Worth 14% of your course grade
- July 17: Post details on your choices for the project
- July 21: Drafts due for peer review
- July 22: Due date for Project #2 (no forum posts will be due that day)
The Project Assignment
You will do a thorough analysis of the writing in your field. You will survey the kinds of writing people in your intended career do and come up with a comprehensive list. You’ll provide a short description of the different kinds of writing, identify the typical audience and purpose, and classify the kinds of writing, matching the items to the chapters in our textbook. Optionally, you can add an in-depth analysis of one piece of writing from your field as well.
Think of your audience for this project as yourself. Your goal is to learn about the characteristics of the kinds of writing you will typically do in the workplace. A year from now, if you were in the workplace, you should be able to come back to this analysis to remind yourself of the kinds of features to include in a text you are writing.
Step 1: Decide on field of study.
Several of you have double majors, minors, and/or special concentrations. To focus for this assignment, I want you to choose one specific area, rather than trying to cover everything you are studying. In fact, you can narrow things even further by thinking of the job you want to pursue when you graduate. The goal of this project is for you to identify and analyze the kinds of writing you will do when you graduate. Here are some options to help you decide:
- If you are working at a job or internship this summer, you can choose that position.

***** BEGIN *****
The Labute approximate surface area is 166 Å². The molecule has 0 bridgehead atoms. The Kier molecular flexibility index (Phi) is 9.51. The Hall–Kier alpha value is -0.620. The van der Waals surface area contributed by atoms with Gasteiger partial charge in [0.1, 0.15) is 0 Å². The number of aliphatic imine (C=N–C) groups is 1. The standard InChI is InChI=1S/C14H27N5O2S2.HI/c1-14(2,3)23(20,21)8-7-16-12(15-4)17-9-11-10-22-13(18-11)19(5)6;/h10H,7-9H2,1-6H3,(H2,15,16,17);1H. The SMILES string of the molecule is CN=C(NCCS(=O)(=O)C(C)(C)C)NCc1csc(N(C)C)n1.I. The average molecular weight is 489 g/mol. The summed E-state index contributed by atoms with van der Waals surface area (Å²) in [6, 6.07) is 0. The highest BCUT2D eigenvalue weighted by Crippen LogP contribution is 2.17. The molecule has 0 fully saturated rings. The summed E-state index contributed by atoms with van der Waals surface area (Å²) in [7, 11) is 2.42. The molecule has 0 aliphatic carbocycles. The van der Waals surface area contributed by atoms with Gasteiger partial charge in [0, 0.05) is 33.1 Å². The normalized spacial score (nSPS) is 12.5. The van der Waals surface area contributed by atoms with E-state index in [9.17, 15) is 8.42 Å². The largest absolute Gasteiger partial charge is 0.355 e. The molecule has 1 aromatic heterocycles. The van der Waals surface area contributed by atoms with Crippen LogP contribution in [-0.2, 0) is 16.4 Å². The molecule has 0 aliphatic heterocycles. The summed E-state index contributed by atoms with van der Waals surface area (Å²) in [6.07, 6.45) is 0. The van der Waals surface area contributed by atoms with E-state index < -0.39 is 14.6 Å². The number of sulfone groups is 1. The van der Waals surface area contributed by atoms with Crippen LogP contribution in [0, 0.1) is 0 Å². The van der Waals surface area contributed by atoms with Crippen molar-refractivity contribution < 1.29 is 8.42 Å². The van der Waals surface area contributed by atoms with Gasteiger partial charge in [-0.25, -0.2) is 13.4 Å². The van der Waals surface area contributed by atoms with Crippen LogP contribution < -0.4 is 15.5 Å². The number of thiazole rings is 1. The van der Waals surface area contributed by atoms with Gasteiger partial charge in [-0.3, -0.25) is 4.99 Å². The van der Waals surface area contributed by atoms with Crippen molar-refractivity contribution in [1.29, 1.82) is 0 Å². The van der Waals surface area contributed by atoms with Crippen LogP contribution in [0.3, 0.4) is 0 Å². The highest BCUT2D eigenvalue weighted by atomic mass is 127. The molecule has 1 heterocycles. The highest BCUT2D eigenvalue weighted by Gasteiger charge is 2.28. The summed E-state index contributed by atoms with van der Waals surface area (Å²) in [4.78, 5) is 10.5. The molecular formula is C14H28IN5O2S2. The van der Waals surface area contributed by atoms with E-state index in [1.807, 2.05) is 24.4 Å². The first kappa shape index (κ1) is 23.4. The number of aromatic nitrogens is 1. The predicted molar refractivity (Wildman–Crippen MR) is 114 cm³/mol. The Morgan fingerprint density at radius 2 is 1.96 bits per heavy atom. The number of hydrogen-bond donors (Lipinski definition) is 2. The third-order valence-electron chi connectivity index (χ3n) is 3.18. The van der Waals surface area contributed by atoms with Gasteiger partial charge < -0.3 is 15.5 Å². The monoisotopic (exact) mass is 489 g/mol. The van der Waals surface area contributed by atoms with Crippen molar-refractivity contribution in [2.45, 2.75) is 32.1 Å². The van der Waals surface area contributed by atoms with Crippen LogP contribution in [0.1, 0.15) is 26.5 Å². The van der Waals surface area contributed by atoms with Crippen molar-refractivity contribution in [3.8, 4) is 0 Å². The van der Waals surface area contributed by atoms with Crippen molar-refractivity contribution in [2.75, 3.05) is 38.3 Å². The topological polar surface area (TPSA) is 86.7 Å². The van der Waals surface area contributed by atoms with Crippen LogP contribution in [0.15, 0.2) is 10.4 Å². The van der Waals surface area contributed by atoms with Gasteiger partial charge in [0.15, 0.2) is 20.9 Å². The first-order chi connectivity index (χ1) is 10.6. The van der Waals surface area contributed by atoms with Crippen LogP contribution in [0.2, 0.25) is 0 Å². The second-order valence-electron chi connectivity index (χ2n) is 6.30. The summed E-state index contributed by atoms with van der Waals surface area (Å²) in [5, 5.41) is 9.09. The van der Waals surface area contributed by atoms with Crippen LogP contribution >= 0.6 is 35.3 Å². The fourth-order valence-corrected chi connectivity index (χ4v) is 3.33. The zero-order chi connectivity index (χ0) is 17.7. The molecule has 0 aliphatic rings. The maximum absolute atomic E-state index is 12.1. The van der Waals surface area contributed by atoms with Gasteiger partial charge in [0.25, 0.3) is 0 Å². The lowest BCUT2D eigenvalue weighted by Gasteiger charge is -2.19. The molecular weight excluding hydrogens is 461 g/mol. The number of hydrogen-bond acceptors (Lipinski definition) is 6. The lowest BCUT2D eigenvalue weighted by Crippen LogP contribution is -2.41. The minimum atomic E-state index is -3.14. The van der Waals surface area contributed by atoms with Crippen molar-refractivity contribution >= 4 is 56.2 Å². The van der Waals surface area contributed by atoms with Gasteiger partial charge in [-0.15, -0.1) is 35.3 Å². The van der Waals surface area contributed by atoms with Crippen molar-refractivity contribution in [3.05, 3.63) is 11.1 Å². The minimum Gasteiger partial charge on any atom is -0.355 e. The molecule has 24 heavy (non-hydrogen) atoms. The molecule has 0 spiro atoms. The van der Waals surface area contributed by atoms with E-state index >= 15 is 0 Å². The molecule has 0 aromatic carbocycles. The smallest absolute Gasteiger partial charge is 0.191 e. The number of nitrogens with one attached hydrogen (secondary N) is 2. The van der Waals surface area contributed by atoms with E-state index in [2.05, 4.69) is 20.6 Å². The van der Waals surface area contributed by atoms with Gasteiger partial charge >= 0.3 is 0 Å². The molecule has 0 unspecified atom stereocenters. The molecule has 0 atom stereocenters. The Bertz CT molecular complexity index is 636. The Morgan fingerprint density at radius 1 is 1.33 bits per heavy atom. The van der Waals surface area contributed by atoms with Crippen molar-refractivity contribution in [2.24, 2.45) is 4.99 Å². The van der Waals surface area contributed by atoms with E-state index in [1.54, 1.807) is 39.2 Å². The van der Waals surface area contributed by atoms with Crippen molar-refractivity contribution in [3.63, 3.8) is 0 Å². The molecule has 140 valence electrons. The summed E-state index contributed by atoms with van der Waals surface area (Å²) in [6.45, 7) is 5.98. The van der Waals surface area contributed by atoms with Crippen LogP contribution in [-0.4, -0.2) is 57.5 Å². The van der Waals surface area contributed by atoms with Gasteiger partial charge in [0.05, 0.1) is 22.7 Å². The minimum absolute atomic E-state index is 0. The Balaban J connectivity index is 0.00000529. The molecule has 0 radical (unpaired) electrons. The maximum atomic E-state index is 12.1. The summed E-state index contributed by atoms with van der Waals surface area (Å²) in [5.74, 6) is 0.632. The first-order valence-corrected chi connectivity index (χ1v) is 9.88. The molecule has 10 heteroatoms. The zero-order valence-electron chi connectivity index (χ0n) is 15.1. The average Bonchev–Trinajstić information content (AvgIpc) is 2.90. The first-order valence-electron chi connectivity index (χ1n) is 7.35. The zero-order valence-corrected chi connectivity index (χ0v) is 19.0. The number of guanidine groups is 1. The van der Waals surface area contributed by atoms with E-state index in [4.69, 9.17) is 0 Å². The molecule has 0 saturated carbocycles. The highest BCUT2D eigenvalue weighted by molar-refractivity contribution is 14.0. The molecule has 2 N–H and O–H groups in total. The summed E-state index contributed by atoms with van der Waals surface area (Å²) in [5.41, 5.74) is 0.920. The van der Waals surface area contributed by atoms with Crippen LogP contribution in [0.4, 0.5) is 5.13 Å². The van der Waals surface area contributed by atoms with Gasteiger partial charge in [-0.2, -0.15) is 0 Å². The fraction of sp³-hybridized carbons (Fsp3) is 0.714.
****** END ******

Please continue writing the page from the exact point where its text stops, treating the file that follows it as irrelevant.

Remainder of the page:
- If you worked at a job or internship previously that fits your career goals, you can choose that position.
- If you know exactly what job you want to pursue, you can choose that position.
- If you have observed someone doing a job you are interested in, you can choose that position.
- If you want to learn more about a career option, you can choose that position (but it may require some research).
- If you are completely tired of thinking about your career, you can choose a position related to a club or organization you have been a part of (e.g., membership chair for a sorority, regimental officer in the VTCC).
You will tell me about your choice in a forum post on July 17. Details on that assignment will be included in the blog post for that day.
Step 2: Set your goals for the project.
You have the opportunity to aim for the grade you want to earn in this class. The options below outline what you need to do for the grade you want to receive.
C project: Investigate the kinds of writing people in your intended career do and create a spreadsheet that provides details on at least 5 different kinds of writing. For each item in your spreadsheet, include a short description of the kind of writing, identify the typical audience and purpose, and classify the kinds of writing, matching the item to the chapters in our textbook. I started a sample spreadsheet you can use as a model. Your spreadsheet should be complete, well-written, and include no spelling, grammar, or punctuation errors.
C- project: A C project that has a few flaws in spelling, grammar, or punctuation, OR that has problems with sentence structure, OR that seems incomplete or underdeveloped.
C+ project: A C project that shows a bit more effort. You might include links to examples of each kind of text you include on your spreadsheet. They do not have to be texts you have written. Any publicly available example will do. Be sure not to violate any NDAs you have signed.
B project: Complete the C project, but include details on at least 10 different kinds of writing (an increase from 5). Your spreadsheet should be complete, well-written, and include no spelling, grammar, or punctuation errors.